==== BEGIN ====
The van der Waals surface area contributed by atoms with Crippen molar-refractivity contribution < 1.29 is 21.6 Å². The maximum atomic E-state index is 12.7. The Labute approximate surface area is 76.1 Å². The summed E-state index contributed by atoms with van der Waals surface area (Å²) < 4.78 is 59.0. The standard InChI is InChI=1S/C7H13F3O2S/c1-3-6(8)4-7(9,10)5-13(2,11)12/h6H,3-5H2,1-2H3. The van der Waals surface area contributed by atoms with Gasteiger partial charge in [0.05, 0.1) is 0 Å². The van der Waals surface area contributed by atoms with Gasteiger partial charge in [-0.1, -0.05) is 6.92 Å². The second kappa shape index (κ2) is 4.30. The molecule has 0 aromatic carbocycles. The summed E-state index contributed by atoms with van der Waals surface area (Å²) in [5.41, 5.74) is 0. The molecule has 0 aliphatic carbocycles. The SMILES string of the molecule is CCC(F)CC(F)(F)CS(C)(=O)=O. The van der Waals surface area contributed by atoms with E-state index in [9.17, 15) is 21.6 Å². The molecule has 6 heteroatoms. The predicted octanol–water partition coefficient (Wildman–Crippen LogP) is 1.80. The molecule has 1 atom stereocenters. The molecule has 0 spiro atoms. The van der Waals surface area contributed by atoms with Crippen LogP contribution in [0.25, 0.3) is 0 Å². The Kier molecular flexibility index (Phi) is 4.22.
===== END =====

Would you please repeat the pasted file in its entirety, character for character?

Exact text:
The van der Waals surface area contributed by atoms with Crippen molar-refractivity contribution < 1.29 is 21.6 Å². The maximum atomic E-state index is 12.7. The Labute approximate surface area is 76.1 Å². The summed E-state index contributed by atoms with van der Waals surface area (Å²) < 4.78 is 59.0. The standard InChI is InChI=1S/C7H13F3O2S/c1-3-6(8)4-7(9,10)5-13(2,11)12/h6H,3-5H2,1-2H3. The van der Waals surface area contributed by atoms with Gasteiger partial charge in [0.05, 0.1) is 0 Å². The van der Waals surface area contributed by atoms with Gasteiger partial charge in [-0.1, -0.05) is 6.92 Å². The second kappa shape index (κ2) is 4.30. The molecule has 0 aromatic carbocycles. The summed E-state index contributed by atoms with van der Waals surface area (Å²) in [5.41, 5.74) is 0. The molecule has 0 aliphatic carbocycles. The SMILES string of the molecule is CCC(F)CC(F)(F)CS(C)(=O)=O. The van der Waals surface area contributed by atoms with E-state index in [9.17, 15) is 21.6 Å². The molecule has 6 heteroatoms. The predicted octanol–water partition coefficient (Wildman–Crippen LogP) is 1.80. The molecule has 1 atom stereocenters. The molecule has 0 spiro atoms. The van der Waals surface area contributed by atoms with Crippen LogP contribution in [0.25, 0.3) is 0 Å². The Kier molecular flexibility index (Phi) is 4.22.